3. 3. Korea Nuclear International Cooperation Foundation 3 Energy Situation of KoreaEnergy Situation of Korea  Top 10 Energy Consumer in the World • 7th in Oil Consumption  Weak Energy Security • ~97% overseas energy dependence • High dependence on the Middle East Asian oil (~70%)  Large CO2 Emission • 10th largest emitter of CO2 in the world Rank Energy Consumption (MTOE/y) Oil Consumption (Million Tonnes) 1 USA 2,340 USA 938.8 2 China 1717 China 349.8 3 Russia 647 Japan 235.0 4 India 537 Russia 128.5 5 Japan 530 German 123.5 6 Germany 345 India 120.3 7 France 276 Korea 105.3 8 Canada 272 … 9 UK 234 … 10 Korea 214 …(BP Statistical review 2007) Transition to New Energy Paradigm is required (2007 key world energy statistics, Published 2005) I. Korea Energy Review
    4. 4. Korea Nuclear International Cooperation Foundation 4 Seoul  Ulchin #1 6∼  Kori #1 4∼ ► Shin Kori #1, 2  Wolsong #1 4∼ ► Shin Wolsong #1,2 Yonggwang #1 6∼ Site In Operation Under Const. Total Kori 4 (3,137) 2 (2,000) 6 (5,137) Wolsong 4 (2,779) 2 (2,000) 6 (4,779) Yonggwang 6 (5,900) - 6 (5,900) Ulchin 6 (5,900) - 6 (5,900) Total 20 (17,716) 4 (4,000) 24 (21,716) (Unit: MW) (As of the end of 2006)  In Operation ► Under Construction 39.0% (148,749) 17.9% (68,109) 4.4% (16,766) Total : 380,963GWh 1.4% (5,231) Nuclear Coal Gas Oil Hydro Status of Nuclear Power PlantsStatus of Nuclear Power Plants 36.5% (139,170) I. Korea Energy Review
    5. 5. Korea Nuclear International Cooperation Foundation 5 < 2005 Electric Capacity > Hydro Nuclear Fossil Contribution of Nuclear EnergyContribution of Nuclear Energy I. Korea Energy Review
    6. 6. Korea Nuclear International Cooperation Foundation 6 Atomic Energy Commission KAERI KINAC KINS KONICOF KHNP KNFC KOPEC DOOSAN Prime Minister MOFAT (Ministry of Foreign Affairs and Trade) MKE (Ministry of Knowledge Economy) Nuclear Safety Commission MEST (Ministry of Education Science & Technology) Disarmament and Nonproliferation Division President Fabrics of Korea Nuclear EntitiesFabrics of Korea Nuclear Entities I. Korea Energy Review KHNP : Korea Hydro & Nuclear Power KOPEC : Korea Power Engineering Company KNFC : Korea Nuclear Fuel DOOSAN : Doosan Heavy Industries and construction KAERI : Korea Atomic Energy Research Institute KINS : Korea Institute of Nuclear Safety KINAC : Korea Institute of Nuclear Nonproliferation and Control KONICOF : Korea Nuclear International Cooperation Foundation
    7. 7. Korea Nuclear International Cooperation Foundation II.II.Nuclear Technology Development in KoreaNuclear Technology Development in Korea Construction of Sodium cooled Liquid Metal Reactor & VHTR For Hydrogen Production Reactor APR1400 Reactor Construction 2010 APR1400 Reactors Technology Development 2001 Present PWR Fuel Indigenization 1990 1987 PHWR Fuel Indigenization PHWR Fuel Indigenization Started 1981 KSNPP Construction 1995 2010 SMART Pilot Plant Construction PWR System Design Technology Self-Reliance FOREIGN SUPPLIER-RELIANCE SELF-RELIANCE INDUSTRIALIZATION 1980s 1990s 2000s 2010s1970s Research Rector “HANARO”(95)First NPP (turnkey) 1971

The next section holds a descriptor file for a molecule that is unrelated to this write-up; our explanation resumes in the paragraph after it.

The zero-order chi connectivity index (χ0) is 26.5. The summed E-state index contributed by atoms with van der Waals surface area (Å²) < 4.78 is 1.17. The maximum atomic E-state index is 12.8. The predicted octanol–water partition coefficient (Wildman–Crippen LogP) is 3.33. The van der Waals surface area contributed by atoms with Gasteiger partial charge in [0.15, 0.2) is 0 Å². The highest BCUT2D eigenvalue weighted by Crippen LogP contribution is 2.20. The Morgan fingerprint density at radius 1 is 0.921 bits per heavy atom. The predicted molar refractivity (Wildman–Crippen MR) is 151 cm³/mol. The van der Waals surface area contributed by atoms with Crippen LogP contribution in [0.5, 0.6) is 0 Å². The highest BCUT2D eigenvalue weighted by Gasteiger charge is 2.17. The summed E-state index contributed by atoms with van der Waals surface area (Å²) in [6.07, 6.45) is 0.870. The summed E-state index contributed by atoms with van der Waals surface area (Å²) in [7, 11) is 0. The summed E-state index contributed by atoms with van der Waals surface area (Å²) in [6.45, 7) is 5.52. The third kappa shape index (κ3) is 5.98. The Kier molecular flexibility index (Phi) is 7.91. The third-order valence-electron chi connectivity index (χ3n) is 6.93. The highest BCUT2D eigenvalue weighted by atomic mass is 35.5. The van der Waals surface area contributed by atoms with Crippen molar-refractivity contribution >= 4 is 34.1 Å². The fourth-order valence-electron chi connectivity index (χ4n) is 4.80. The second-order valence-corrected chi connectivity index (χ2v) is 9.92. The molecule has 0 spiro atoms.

8. 8. Korea Nuclear International Cooperation Foundation • OPR1000 (KSNP) • EPR • AP1000 • APR1400 • SMART Next Generation Reactor DevelopmentNext Generation Reactor Development II.Nuclear Technology Development in KoreaII.Nuclear Technology Development in Korea
    9. 9. Korea Nuclear International Cooperation Foundation Medium size integrated reactor Electricity production & sea water desalination Complete basic design of nuclear steam supply system (’02) SMART S/G IHTS Piping Secondary EM Pump Reactor Core Primary Pump Reactor Vessel IHX DHX Reactor Head Containment Vessel S/G IHTS Piping Secondary EM Pump Reactor Core Primary Pump Reactor Vessel IHX DHX Reactor Head Containment Vessel SFR Complete conceptual design of KALIMER-600 (’06) Develop Gen- IV pre- conceptual design Establish indigenous core, fuel & system concept by 2009 Verify computer code by 2011 Increase burn- up up to 70,000 MWd/tU Endurance under power up over 20% Decrease fuel pellet centerline temp. by more than 30% Advanced Fuel Start to develop APR1400 (’92)  Start to construction of Shin-Kori unit 3&4 (’07) Develop APR+ key tech. by 2009 Develop APR+ detail design from 2010 APR-1400/APR+ SCWR Perform feasibility evaluation by 2009 Develop TRISO fuel & design tech. for VHTR Nuclear Hydrogen Advanced Reactor & FuelAdvanced Reactor & FuelAdvanced Reactor & FuelAdvanced Reactor & Fuel II.Nuclear Technology Development in KoreaII.Nuclear Technology Development in Korea
    10. 10. Korea Nuclear International Cooperation Foundation 10  Develop a 330 MWt reactor for electricity and desalination  Provide oversea markets expected to be 500-1,000 units by 2050 SMART Concepts SMART Properties SMARTSMARTSMARTSMART II. Nuclear Technology Development in KoreaII. Nuclear Technology Development in Korea
    11. 11. Korea Nuclear International Cooperation Foundation 11  The first time Turn-key export project to the Netherland Competing with AREVA(France) and INVAP(Argentine) for the final selection of a tender in 2009 Korean tender consortium : KAERI, KOPEC, Doosan Heavy Industrial Co., Daewoo Construction Co. 연구로 설계 ( 안 ) Research Reactor-PALLAS ProjectResearch Reactor-PALLAS ProjectResearch Reactor-PALLAS ProjectResearch Reactor-PALLAS Project II. Nuclear Technology Development in KoreaII. Nuclear Technology Development in Korea
    12. 12. Korea Nuclear International Cooperation Foundation 12 Help promotion of international nuclear energy cooperation activities of Korean government, research institutions, and private sector undertakings. Implement and coordinate international cooperation projects and activities such as collaborative R&D, meetings, experts exchange, information sharing, etc. ObjectivesObjectives III. KONICOF (Established in 2004)